These donors can bring multiple recipients back to life, as they can potentially donate many organs, such as their heart, lungs, liver, pancreas, intestines, and kidneys, among others.

As mentioned earlier, most deceased or cadaveric donors in Malaysia die as a result of road accidents. Therefore, their ability to donate their organs also depends on the state of their body at the time of brain death. Only organs that are intact and still functioning well will be transplanted into a recipient.

About 50-60% of those who pledge their organs are in the 18-40 age bracket. This is likely due to increased awareness and acceptance of organ donation among this group.

Unfortunately, there are still some myths that people tend to believe about organ donation. One of the most common myths is that the procedure will result in the mutilation of the body of the deceased. Another is that allowing the removal of organs from a brain-dead donor will delay burial rituals.

However, the medical team that performs the organ removal from a brain-dead donor always does so in a very respectful manner, ensuring that there is no mutilation of the body. The procedure is also done in a timely manner, so that the donor’s family can pick up and prepare their loved one’s body for burial in a timely manner.

It should be noted that organ donation and transplantation are accepted and authorized in all religions practiced in our multicultural and multi-religious country. In Islam, which is Malaysia’s most widely practiced religion, organ donation and transplantation is considered “harus” (permissible), according to the 1970 national fatwa.

The impact of organ donation is immeasurable. Apart from giving the patient a new quality life, it will also have a positive impact on the recipient’s family and friends as they will be able to be with their loved one for a longer period of time.

Likewise, the family of a deceased organ donor may also feel a certain level of comfort that their loved one was able to give life to others as their last charitable act on this earth.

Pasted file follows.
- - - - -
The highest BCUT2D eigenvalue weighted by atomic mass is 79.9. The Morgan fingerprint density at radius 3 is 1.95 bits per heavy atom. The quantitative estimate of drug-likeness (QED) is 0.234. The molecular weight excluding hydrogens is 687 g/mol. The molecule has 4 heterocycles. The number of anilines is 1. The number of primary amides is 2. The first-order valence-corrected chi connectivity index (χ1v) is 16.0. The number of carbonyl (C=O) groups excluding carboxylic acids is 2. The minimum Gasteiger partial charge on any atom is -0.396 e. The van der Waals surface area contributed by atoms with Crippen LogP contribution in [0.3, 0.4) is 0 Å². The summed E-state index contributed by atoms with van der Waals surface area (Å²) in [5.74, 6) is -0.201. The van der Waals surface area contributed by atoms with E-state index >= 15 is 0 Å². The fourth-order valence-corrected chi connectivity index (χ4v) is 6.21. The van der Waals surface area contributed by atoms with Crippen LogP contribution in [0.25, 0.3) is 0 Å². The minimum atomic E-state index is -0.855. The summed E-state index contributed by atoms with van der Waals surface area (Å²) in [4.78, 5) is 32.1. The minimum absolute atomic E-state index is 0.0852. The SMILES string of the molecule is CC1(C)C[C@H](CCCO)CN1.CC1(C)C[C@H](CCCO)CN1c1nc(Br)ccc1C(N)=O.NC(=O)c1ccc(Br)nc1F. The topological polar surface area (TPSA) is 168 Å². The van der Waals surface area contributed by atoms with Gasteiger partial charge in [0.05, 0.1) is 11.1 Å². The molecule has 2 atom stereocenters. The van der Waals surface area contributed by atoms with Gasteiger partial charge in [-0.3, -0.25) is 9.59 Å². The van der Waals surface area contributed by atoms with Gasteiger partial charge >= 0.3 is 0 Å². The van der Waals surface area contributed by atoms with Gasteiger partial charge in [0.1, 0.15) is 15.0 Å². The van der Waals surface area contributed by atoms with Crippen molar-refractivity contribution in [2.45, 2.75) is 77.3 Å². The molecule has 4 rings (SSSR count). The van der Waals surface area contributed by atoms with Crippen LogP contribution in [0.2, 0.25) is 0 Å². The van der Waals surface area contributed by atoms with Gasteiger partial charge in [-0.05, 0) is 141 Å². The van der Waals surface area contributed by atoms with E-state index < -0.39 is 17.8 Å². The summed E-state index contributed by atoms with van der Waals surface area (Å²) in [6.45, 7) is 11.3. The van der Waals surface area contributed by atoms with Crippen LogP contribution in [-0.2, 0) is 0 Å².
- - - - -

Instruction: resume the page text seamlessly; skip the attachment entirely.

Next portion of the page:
Although living donors are strictly prohibited from receiving any reward or compensation for their organ donation, whether in the form of direct cash or other inducements such as property, cars, stocks or professional promotion, they receive certain benefits from the Ministry of Health.

These include first-class treatment in public hospitals as well as free medical follow-ups related to their organ donation.

The organ donation procedure itself is, of course, also free of charge for the donor. Civil servants are also allowed to take up to 42 days of unregistered leave during their recuperation period.

As a society, it is vital that we make the culture of organ donation a norm in our communities. Choosing to be an organ donor can be one of the most meaningful acts of your life. It costs you nothing to sign up to donate your organs, so go for it.

Equally important, let your family know that you wish to donate your organs after your death, as their permission is also required for the medical team to harvest your organs.


Senior Clinical Manager of Organ Donation,

National Transplant Resource Center, Kuala Lumpur Hospital